Concept

Carnivore

Summary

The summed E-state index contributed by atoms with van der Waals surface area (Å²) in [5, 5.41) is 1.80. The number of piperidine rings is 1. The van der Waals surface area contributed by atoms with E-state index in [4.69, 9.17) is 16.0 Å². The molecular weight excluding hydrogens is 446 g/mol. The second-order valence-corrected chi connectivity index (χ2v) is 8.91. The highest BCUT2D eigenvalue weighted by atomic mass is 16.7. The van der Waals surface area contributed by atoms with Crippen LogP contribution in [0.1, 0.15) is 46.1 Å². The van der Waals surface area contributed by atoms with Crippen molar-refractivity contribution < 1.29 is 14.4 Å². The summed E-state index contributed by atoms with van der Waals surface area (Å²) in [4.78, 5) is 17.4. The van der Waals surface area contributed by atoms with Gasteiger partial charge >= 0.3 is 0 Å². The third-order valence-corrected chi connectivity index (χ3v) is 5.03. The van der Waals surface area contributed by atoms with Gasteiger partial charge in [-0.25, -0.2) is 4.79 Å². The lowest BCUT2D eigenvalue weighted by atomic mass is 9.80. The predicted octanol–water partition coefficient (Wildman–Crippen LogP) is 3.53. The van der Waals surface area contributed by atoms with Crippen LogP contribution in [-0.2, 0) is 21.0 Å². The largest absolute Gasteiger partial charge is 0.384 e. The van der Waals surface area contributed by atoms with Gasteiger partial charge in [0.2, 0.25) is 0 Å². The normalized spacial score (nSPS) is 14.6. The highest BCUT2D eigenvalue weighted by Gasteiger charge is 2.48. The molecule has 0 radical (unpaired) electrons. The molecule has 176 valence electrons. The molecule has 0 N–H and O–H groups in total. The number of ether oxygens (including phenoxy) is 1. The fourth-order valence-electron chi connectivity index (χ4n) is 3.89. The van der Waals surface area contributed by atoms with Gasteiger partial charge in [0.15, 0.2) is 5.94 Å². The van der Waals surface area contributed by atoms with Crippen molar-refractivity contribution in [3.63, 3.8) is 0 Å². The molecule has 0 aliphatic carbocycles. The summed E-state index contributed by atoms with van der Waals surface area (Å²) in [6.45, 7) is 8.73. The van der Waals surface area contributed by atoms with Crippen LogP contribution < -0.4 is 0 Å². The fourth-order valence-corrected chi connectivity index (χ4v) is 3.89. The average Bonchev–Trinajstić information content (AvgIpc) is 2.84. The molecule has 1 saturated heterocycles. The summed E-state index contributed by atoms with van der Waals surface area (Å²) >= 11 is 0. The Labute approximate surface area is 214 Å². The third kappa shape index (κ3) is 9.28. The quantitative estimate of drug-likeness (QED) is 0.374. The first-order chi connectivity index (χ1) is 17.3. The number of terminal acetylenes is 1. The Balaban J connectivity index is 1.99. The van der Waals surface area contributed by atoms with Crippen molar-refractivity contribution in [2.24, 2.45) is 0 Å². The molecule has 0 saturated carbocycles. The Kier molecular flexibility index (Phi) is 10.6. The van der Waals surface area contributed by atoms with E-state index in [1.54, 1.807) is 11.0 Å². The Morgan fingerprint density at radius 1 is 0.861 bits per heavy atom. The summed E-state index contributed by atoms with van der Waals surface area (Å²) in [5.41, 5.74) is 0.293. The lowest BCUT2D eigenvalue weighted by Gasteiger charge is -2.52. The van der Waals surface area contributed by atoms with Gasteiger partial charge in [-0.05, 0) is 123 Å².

A carnivore ˈkɑrnɪvɔər, or meat-eater (Latin, caro, genitive carnis, meaning meat or "flesh" and vorare meaning "to devour"), is an animal or plant whose food and energy requirements derive from animal tissues (mainly muscle, fat and other soft tissues) whether through hunting or scavenging. Nomenclature Mammal order The technical term for mammals in the order Carnivora is carnivoran, and they are so-named because most member species in the group have a carnivorous diet, but the similarity of the name of the order and the name of the diet causes confusion. Many but not all carnivorans are meat eaters; a few, such as the large and small cats (felidae) are obligate carnivores (see below). Other classes of carnivore are highly variable. The Ursids, for example: While the Arctic polar bear eats meat almost exclusively (more than 90% of its diet is meat), almost all other bear species are omnivorous, and one species, the giant
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